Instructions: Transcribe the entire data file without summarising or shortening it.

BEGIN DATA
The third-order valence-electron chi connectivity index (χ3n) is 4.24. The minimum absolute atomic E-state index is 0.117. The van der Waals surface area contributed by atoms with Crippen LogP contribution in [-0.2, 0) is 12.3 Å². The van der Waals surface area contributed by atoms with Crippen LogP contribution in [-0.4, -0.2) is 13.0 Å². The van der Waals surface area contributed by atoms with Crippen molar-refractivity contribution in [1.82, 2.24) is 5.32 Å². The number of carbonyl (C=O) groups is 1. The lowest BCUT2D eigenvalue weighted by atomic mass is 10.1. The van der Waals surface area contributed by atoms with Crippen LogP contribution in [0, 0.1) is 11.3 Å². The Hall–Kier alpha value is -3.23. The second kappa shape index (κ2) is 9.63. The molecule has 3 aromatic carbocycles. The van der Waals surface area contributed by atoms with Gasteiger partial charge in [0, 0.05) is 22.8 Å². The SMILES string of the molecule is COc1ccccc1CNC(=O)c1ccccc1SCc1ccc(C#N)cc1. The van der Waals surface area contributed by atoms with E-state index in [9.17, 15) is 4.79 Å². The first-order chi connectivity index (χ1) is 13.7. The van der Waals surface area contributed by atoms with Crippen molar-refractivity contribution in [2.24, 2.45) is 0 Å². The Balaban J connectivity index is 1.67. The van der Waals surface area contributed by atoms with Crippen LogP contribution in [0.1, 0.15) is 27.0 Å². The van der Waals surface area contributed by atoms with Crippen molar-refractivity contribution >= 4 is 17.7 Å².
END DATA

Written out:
The third-order valence-electron chi connectivity index (χ3n) is 4.24. The minimum absolute atomic E-state index is 0.117. The van der Waals surface area contributed by atoms with Crippen LogP contribution in [-0.2, 0) is 12.3 Å². The van der Waals surface area contributed by atoms with Crippen LogP contribution in [-0.4, -0.2) is 13.0 Å². The van der Waals surface area contributed by atoms with Crippen molar-refractivity contribution in [1.82, 2.24) is 5.32 Å². The number of carbonyl (C=O) groups is 1. The lowest BCUT2D eigenvalue weighted by atomic mass is 10.1. The van der Waals surface area contributed by atoms with Crippen LogP contribution in [0, 0.1) is 11.3 Å². The Hall–Kier alpha value is -3.23. The second kappa shape index (κ2) is 9.63. The molecule has 3 aromatic carbocycles. The van der Waals surface area contributed by atoms with Gasteiger partial charge in [0, 0.05) is 22.8 Å². The SMILES string of the molecule is COc1ccccc1CNC(=O)c1ccccc1SCc1ccc(C#N)cc1. The van der Waals surface area contributed by atoms with E-state index in [9.17, 15) is 4.79 Å². The first-order chi connectivity index (χ1) is 13.7. The van der Waals surface area contributed by atoms with Crippen molar-refractivity contribution in [2.24, 2.45) is 0 Å². The Balaban J connectivity index is 1.67. The van der Waals surface area contributed by atoms with Crippen LogP contribution in [0.1, 0.15) is 27.0 Å². The van der Waals surface area contributed by atoms with Crippen molar-refractivity contribution >= 4 is 17.7 Å².